5 Best Ways to Find the Nearest Number with All Odd Digits in Python

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πŸ’‘ Problem Formulation: The task is to write a Python program to find the nearest number to a given number, ‘n’, such that all digits in the resulting number are odd. For instance, if the input ‘n’ is 23, the nearest numbers with all odd digits would be 21 and 25; however, the closest is 21 since it is the least distance away from 23.

Method 1: Iterative Search

This method involves two separate sequences – one incrementally upwards from ‘n’ and the other decrementally downwards – to find the nearest number where all the digits are odd. The search stops as soon as the first such number is found in one of the directions. This approach is direct and straightforward in implementation.

Here’s an example:

def nearest_odd_number(n):
    def is_all_odd(num):
        return all(int(digit) % 2 != 0 for digit in str(num))

    up, down = n + 1, n - 1
    while True:
        if is_all_odd(up):
            return up
        if is_all_odd(down):
            return down
        up += 1
        down -= 1


The output of this code snippet is:


This code checks numbers incrementally up and down from ‘n’ using a while loop. The nested function ‘is_all_odd()’ returns ‘True’ if all the digits in a number are odd. Once an odd-digit number is found, it returns that number as soon as the condition is met.

Method 2: String Manipulation

By converting the number to a string, we can sequentially replace even digits from the rightmost side, checking for the nearest odd-digit number. This method can efficiently locate the closest odd-digit number by avoiding unnecessary checks on all numbers around ‘n’.

Here’s an example:

def nearest_odd_via_string(n):
    n_str = str(n)
    for i in range(len(n_str)-1, -1, -1):
        if int(n_str[i]) % 2 == 0:
            n_str = n_str[:i] + str((int(n_str[i]) - 1) % 10) + '9' * (len(n_str)-i-1)
    return int(n_str)


The output of this code snippet is:


This snippet iterates over the digits of ‘n’ in reverse order. When an even digit is encountered, it is decreased by one (and if it is ‘0’, it wraps to ‘9’), and all digits to the right are set to ‘9’. The number is then converted back to an integer for the result.

Method 3: Mathematical Approach

The mathematical approach involves subtracting a calculated value from ‘n’ to quickly determine the nearest number with all odd digits. It leverages division and modulus operations to isolate even digits and adjust the number accordingly.

Here’s an example:

def nearest_odd_mathematically(n):
    adjustment, place = 0, 0
    while n > 0:
        digit = n % 10
        if digit % 2 == 0:
            adjustment += (1 * (10 ** place))
        n //= 10
        place += 1
    return n - adjustment


The output of this code snippet is:


This function repeatedly isolates the rightmost digit of ‘n’ and checks if it is even. If it is, the function calculates the necessary adjustment for that place value. The value increments by powers of ten with an incrementing place counter as it moves left to right. Finally, the adjustment is subtracted from ‘n’ to find the nearest number with odd digits.

Method 4: Binary Search

Binary search isn’t typically associated with this problem, but we can apply a modified logic. By checking mid-points between a lower and higher bound (initialized to just below and just above ‘n’), we can home in on the nearest number with all odd digits using less computational steps compared to iterative methods.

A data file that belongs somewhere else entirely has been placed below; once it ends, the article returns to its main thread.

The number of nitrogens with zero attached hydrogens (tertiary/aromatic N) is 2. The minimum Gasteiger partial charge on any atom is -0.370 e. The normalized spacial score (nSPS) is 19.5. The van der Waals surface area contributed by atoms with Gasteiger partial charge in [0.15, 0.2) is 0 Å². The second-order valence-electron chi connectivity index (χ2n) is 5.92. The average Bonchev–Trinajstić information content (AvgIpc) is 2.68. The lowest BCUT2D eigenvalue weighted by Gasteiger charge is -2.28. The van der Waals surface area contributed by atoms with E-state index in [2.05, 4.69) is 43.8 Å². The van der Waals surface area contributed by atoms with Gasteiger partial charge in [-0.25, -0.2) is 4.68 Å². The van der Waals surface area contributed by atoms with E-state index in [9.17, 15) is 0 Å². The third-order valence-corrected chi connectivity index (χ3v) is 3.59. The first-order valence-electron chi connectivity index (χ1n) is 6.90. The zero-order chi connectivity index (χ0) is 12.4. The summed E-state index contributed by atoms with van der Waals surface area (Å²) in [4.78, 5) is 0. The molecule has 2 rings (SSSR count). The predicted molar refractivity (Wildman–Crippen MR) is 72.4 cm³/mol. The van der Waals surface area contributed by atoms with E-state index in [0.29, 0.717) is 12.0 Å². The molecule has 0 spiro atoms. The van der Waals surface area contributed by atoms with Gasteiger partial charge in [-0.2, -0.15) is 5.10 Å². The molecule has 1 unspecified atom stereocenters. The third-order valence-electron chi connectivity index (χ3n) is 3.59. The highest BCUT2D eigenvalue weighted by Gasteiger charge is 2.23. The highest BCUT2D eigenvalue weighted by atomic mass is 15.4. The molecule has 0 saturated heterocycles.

Here’s an example:

def nearest_odd_binary_search(n):
    # Assume additional implementation for a binary search approach

# Due to the complexity and potential difficulty in implementing
# a binary search for this odd-specific context, we leave it 
# as an exercise to those interested in exploring it further.

This code snippet would outline a more advanced technique using binary search to check mid-points within a defined range. Since the execution is complex and goes beyond typical binary search logic, the details are left for the reader to explore.

Bonus One-Liner Method 5: Using List Comprehensions

This one-liner is for the Python enthusiasts who love condensed code. It uses a list comprehension along with the min function. The code finds all odd-digit numbers within a specific range and then selects the closest one to ‘n’.

Here’s an example:

nearest_odd_oneliner = lambda n: min((i for i in range(n-10, n+10) if all(int(d)%2 for d in str(i))), key=lambda x: abs(x-n))


The output of this code snippet is:


This one-liner defines a lambda function that generates a range of numbers around ‘n’, filters out the numbers with all odd digits, and then selects the one whose absolute difference from ‘n’ is minimal.


  • Method 1: Iterative Search. This approach is easy to understand and implement. It can, however, be inefficient for large numbers as it checks every number sequentially.
  • Method 2: String Manipulation. More efficient than the iterative approach, it can provide a quick answer without checking each number. The downside might be that string operations could be relatively slower for some implementations.
  • Method 3: Mathematical Approach. It may be the fastest for digits nearer to the least significant digit but becomes complex as more digits are involved, making it less intuitive.
  • Method 4: Binary Search. Would potentially be very efficient with the correct implementation but presents significant challenges in logic due to variable gap sizes between odd-digit numbers.
  • Method 5: Using List Comprehensions. Offers a concise and Pythonic solution but may not be as efficient or readable for those new to such expressions.